Film Review – Miss You Already
Miss You Already
The best friend dramedy. It is has been done many times, yet the female population and their hormones have a need to make girl dates to see them along with any and all romantic comedies. Some are just not done well and end up being boring or unrealistic, while others have a special something or a storyline that makes the female audience connect with the story. Miss You Already enters the plentiful field and may win over your estrogen-filled (or –less) heart.
Miss You Already focuses on the best friend relationship of Milly (Toni Collette) and Jess (Drew Barrymore). They meet after a young Jess relocates to England and starts at the same school as Milly. Flash forward through teen years and many firsts to Jess and Milly in their thirties. Milly is still the wild child, but is the first to marry a rocker roadie, Kit (Dominic Cooper), and have two kids. Jess is behind in her life goals, but happy in relationship with Jago (Paddy Considine). Throw in Milly’s soap star mom, Miranda (Jacqueline Bisset), and you have a cast of quirky characters who are brought together by the friendship between Milly and Jess. Unfortunately, this is not a happy-go-lucky film. Milly is diagnosed with breast cancer and her treatment and disease bring everyone’s lives to stop.
One of the things that I admire about director Catherine Hardwicke and screenwriter Morwenna Banks take on friendship and cancer is that they did not sugar-coat the ugly things that happen. There are not many films that will go to places that Miss You Already did. This includes mastectomy scars, lots of puke, surgery drains, and all of the complex emotions that go with how you react to how your body’s changing. Cancer is not pretty and making it as realistic and raw is something to be admired about this film.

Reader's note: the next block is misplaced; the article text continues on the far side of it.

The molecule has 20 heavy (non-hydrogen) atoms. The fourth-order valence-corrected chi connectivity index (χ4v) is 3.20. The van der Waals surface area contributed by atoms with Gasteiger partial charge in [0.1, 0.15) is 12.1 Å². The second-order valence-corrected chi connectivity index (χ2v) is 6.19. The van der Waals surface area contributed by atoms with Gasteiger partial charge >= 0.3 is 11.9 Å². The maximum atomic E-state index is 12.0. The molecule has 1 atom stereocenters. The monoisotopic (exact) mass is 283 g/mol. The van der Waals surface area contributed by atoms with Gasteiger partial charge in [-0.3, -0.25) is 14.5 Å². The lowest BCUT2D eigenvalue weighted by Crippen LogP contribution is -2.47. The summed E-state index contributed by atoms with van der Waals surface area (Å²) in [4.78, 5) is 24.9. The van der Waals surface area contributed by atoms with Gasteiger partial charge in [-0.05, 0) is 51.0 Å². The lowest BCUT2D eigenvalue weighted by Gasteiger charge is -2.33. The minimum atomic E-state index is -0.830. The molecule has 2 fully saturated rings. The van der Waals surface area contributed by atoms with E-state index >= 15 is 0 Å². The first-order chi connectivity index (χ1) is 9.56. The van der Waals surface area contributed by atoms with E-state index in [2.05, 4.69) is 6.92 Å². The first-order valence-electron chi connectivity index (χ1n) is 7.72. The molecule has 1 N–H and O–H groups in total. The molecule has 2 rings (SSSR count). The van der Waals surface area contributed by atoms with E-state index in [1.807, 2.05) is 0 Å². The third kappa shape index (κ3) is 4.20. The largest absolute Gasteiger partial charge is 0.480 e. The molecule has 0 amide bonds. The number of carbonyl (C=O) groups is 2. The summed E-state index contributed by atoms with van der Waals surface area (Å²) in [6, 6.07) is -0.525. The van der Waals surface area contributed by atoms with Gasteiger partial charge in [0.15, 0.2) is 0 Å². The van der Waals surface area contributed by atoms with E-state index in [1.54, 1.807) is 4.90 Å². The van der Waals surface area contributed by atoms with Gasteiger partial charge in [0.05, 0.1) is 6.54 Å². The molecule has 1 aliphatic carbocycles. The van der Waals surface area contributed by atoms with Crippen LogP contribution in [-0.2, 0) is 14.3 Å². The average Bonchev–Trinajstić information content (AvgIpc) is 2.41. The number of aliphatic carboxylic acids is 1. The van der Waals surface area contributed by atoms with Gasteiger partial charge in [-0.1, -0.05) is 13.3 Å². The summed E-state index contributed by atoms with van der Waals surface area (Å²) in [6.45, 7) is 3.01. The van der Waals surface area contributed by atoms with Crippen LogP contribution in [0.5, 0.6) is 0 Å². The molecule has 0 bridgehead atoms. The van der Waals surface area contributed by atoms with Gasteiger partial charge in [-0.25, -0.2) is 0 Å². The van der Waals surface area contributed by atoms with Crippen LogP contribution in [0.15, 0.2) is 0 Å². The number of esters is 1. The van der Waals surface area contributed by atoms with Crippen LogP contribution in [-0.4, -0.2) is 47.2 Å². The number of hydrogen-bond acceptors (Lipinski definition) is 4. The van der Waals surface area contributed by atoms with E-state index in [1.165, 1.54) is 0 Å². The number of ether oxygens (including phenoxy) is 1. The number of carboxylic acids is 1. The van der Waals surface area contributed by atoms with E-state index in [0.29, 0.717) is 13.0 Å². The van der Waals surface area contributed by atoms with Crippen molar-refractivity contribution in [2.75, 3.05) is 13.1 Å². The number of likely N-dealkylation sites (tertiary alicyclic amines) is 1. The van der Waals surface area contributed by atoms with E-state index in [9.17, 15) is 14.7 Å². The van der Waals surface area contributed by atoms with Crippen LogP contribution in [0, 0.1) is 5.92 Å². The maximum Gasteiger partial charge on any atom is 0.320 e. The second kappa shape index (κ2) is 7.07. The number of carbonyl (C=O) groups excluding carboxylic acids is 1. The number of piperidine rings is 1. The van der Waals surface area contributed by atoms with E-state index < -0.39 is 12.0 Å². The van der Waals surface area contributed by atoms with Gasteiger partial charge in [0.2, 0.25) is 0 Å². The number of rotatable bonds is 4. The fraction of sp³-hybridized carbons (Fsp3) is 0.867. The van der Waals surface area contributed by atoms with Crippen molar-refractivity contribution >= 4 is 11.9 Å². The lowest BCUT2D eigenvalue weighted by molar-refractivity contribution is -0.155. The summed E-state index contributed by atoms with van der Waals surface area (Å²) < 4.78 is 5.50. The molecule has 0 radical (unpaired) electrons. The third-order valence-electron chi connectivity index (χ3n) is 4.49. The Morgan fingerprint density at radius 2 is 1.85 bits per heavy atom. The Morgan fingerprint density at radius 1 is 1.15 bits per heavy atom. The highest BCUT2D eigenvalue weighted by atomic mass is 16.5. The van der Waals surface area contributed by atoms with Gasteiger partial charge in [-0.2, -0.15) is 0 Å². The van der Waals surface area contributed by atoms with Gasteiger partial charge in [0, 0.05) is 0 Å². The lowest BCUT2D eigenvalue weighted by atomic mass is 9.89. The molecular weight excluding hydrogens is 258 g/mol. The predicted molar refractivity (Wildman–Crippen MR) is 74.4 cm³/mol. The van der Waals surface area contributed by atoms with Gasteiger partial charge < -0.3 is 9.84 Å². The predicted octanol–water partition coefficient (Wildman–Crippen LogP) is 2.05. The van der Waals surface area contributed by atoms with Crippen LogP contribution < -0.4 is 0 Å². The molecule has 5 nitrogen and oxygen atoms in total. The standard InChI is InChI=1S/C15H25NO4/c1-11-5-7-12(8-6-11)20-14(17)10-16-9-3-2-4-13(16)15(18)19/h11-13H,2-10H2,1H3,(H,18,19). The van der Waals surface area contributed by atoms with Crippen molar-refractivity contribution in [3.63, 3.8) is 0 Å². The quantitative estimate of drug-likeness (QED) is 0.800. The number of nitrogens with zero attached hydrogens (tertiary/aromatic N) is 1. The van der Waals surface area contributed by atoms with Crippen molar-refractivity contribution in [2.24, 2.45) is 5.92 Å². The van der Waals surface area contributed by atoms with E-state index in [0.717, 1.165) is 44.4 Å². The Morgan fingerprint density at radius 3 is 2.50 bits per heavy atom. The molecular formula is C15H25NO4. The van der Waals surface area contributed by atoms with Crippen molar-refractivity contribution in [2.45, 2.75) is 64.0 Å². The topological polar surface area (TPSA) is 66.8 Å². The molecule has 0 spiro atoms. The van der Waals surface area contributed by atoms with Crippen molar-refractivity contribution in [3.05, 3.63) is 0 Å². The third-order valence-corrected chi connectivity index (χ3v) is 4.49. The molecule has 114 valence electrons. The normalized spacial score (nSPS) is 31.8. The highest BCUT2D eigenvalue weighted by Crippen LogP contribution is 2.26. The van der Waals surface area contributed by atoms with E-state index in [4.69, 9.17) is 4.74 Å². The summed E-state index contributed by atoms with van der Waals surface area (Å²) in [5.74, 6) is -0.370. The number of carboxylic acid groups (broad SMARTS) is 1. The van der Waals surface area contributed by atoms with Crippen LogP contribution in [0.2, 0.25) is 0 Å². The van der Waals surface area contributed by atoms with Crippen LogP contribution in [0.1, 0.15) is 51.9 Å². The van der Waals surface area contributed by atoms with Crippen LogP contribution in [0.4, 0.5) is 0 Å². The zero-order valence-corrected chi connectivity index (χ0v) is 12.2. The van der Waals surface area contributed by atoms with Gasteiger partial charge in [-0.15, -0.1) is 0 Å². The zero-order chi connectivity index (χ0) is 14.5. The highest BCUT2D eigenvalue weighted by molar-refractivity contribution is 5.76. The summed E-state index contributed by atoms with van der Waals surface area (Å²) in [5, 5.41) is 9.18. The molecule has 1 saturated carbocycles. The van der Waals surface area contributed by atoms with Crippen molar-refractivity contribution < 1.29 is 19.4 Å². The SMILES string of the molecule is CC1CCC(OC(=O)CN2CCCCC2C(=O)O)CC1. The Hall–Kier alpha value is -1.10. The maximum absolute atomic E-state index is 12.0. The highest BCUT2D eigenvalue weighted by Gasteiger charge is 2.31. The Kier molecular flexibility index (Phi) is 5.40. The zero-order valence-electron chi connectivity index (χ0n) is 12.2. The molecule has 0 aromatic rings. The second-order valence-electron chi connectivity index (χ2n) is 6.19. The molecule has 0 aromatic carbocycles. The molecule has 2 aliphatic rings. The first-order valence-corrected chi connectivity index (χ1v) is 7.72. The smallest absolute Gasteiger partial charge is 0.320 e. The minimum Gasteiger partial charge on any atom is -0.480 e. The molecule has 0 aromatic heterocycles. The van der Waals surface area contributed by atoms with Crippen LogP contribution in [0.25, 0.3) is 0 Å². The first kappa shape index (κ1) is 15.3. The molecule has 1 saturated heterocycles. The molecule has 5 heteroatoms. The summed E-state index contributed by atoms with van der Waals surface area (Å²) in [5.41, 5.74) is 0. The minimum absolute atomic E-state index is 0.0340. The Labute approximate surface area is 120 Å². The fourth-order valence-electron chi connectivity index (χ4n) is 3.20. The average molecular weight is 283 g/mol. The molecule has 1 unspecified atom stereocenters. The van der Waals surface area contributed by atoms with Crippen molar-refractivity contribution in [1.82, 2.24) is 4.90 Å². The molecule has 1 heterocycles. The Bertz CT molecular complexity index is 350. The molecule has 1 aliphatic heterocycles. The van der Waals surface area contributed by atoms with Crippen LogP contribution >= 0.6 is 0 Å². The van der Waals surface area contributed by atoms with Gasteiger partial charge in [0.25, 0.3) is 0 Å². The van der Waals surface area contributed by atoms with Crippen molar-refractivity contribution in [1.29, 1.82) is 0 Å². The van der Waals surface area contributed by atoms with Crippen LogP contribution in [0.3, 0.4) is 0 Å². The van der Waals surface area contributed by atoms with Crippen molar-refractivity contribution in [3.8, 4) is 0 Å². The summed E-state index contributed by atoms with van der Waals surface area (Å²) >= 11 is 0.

Going along with being a more truthful interpretation, the film also creates a more realistic friendship full of doubt, perceived competition, hate, lows, and highs. I have never had a friendship with someone where I did not want to shake them, yell at them, or push them off a cliff at some point. We all have these moments, and Milly and Jess’s friendship has its ups and downs. The story also pulls out Jess and Milly’s insecurities and deals with them, namely, Jess’s struggle to get pregnant and Milly’s loss of her freedom and her perceived femininity.
Being familiar with Catherine Hardwicke’s work, there are some shooting techniques that screamed Hardwicke. She also employed cinematographer Elliot Davis who worked on several of her previous films. This adds to the feel of a Hardwicke film. However, Miss You Already is perhaps Hardwicke’s most mainstream film and one that is sure to be seen by a larger audience. Back in 2008 in the heyday of Twilight, she broke records as a female director and she has been undervalued and underused since then.
Given its title, it is no spoiler that something happens by the end of Miss You Already. I have not heard that much snot-sniffling in a theatre since a screening of The Fault in Our Stars. The emotions ran high in the audience earlier than I expected. Alas, I did not have the tears in my eyes until the end, and by then, most were on their second or third Kleenex. Yeah, it drives an emotional punch at the end, but what matters is that the audience identified with Jess and Milly’s relationship and their problems. If they did not believe their strong bond, it would have fallen flat, even at the end. Hardwicke and her cast and crew managed to pull off a truthful best friends film. And while I cannot say that I loved the film, I certainly liked the film and admired what was put onscreen. Sometimes there is just too much generic crap in films like these, but Miss You Already is the rare exception.